Blood test

Low vitamin D level in the blood

Blood test
Low vitamin D level in the blood
Last update: 27/05/2022

What is low vitamin D level in the blood called?

  • Vitamin D low

What is the normal level of vitamin D in the blood?

If you need to know which are the vitamin D reference ranges or you require more information about vitamin D in a blood test, you can visit normal vitamin D in a blood test.

What does a low vitamin D level in the blood mean?

Vitamin D is also known as the sunshine vitamin because it is synthesized by skin exposure to the sunshine.

Low values of vitamin D in the blood are common in winter, in aged people who do not get regular exposure to sunlight or in countries with few daylight hours.

A low level of vitamin D occurs with malabsorption syndromes such as celiac disease or cystic fibrosis. Also, in case of suffering nephrotic syndrome where there is a significant loss of vitamin D in the urine.

A prolonged and severe deficiency of vitamin D may alter the development of bones, causing rickets in children and osteomalacia in adults.

The most common vitamin D blood test measures only the 25-hydroxy vitamin D [25(OH)D] that it is the main circulating form of vitamin D.

Vitamin D [25(OH)D] blood values are usually given in ng/ml but sometimes you can see these values in nmol/l following the International System of Units (SI). In case your values are in nmol/l you can convert them using this tool:


A low vitamin D [25(OH)D] level in the blood means:

  • Moderate vitamin D decrease (20 - 30 ng/ml in adults):

    The vitamin D level [25(OH)D] in the blood is a bit low and it is advisable to monitor the level in future blood tests.

    It may be due to a low exposure to sunlight or a poor absorption of vitamin D.

    Some anticonvulsants (phenytoin or phenobarbital) or drugs used to treat tuberculosis (rifampicin) may reduce the vitamin D blood levels. Therefore, if you are taking medication you can ask your doctor about any possible interference.

  • Severe vitamin D decrease (< 20 ng/ml in adults):

    Vitamin D levels are very low and you should visit your doctor as soon as possible because a prolonged deficiency may cause rickets in children and osteomalacia in adults.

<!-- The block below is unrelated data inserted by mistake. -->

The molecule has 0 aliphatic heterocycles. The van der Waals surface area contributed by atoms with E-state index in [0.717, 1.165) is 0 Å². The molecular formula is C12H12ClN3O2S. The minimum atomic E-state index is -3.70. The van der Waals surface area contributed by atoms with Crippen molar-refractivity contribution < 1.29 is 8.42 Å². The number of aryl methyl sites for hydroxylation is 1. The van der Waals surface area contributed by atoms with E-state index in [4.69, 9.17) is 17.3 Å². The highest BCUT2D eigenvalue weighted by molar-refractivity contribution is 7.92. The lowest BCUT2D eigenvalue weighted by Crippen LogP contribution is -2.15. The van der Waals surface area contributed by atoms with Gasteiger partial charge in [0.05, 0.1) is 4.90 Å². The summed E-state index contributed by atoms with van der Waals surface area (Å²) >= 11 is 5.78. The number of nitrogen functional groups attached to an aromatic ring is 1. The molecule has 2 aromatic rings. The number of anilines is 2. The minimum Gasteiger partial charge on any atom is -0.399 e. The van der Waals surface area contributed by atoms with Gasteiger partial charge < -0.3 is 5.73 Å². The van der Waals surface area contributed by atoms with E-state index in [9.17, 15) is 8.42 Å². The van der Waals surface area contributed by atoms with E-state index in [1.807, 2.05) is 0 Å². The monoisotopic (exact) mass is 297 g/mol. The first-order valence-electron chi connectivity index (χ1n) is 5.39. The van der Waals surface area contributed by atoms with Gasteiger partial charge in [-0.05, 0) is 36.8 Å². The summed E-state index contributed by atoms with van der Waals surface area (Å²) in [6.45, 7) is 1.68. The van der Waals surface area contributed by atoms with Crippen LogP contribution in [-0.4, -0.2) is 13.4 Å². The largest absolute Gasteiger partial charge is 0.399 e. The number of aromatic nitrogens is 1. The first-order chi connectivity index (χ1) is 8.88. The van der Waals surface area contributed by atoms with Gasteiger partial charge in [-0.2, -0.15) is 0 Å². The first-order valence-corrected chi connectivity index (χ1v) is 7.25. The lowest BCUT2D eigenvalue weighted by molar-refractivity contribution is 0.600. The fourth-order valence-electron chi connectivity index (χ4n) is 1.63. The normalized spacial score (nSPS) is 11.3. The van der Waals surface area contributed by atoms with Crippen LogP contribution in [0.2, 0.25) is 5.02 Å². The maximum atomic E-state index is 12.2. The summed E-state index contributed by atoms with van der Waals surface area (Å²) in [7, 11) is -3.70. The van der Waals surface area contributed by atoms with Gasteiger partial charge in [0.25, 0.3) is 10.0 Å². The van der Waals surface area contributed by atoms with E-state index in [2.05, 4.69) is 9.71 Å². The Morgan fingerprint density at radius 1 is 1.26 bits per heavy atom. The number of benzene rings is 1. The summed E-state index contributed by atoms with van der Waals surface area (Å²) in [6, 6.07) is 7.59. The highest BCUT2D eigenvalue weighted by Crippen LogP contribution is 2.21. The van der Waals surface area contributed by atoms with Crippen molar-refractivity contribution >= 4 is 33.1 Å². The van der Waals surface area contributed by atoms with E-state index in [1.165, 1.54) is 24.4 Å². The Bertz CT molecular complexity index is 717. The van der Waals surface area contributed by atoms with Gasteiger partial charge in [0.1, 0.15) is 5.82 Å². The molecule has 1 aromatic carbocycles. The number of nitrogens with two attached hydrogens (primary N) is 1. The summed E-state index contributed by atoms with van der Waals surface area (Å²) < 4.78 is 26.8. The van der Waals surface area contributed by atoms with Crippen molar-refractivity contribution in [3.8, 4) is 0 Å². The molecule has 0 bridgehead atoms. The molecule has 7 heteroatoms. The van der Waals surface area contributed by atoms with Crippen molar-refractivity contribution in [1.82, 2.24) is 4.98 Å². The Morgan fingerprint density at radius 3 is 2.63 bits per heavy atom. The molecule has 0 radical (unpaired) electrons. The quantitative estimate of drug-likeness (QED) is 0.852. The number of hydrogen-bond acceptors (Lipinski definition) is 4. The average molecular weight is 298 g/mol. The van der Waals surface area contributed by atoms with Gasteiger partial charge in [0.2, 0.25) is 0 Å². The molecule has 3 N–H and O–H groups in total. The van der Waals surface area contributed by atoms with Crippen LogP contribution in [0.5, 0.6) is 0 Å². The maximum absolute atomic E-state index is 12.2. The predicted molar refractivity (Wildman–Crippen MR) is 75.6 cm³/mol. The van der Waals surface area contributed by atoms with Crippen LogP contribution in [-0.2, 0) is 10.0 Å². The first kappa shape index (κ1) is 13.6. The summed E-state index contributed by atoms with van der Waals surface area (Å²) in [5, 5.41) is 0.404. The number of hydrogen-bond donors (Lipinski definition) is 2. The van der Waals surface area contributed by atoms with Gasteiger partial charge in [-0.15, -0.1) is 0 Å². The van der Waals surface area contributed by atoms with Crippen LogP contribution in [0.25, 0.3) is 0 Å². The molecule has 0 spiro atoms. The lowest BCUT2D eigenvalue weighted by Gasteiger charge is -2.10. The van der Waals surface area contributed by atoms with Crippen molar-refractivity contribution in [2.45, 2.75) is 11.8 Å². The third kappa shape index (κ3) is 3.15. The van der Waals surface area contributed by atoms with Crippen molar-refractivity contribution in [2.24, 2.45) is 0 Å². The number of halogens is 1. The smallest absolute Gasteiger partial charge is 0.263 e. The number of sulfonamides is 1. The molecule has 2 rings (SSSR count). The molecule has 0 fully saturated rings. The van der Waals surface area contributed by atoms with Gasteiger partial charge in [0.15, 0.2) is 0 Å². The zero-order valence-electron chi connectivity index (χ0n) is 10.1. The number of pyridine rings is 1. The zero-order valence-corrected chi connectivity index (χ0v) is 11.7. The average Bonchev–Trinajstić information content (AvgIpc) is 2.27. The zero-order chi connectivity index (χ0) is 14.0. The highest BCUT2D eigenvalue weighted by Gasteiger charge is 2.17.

Patients who have severe deficiency will most likely have a more complicated pathology that needs to be addressed.

Which factors can reduce the vitamin D level in the blood?

Some particular health situations or drugs may reduce your vitamin D [25(OH)D] level in the blood:

  • Insufficient sun exposure
  • Low intake of vitamin D on diet
  • Gastric surgery
  • Pregnancy
  • Drugs

Which diseases can reduce your vitamin D level in the blood?

The following diseases can explain a vitamin D [25(OH)D] blood level lower than normal:

  • Celiac disease
  • Short bowel syndrome
  • Sprue
  • Cystic fibrosis
  • Pancreatic insufficiency

What can I do to increase the vitamin D level in the blood?

You can elevate the vitamin D level in the blood if you increase the intake of foods rich in vitamin D. You can eat egg yolks, fatty fish (such as tuna or salmon), fortified dairy products or cod liver oil. Nevertheless, the most effective measure

is a regular sun exposure.

For those with a severe deficiency, the doctor may prescribe vitamin D supplements. Several types of oral and intravenous preparations are available.

In any case, it is necessary to get a proper diagnosis since it could be due to malabsorption or kidney problems that do not depend on the intake of vitamin D or the sun exposure.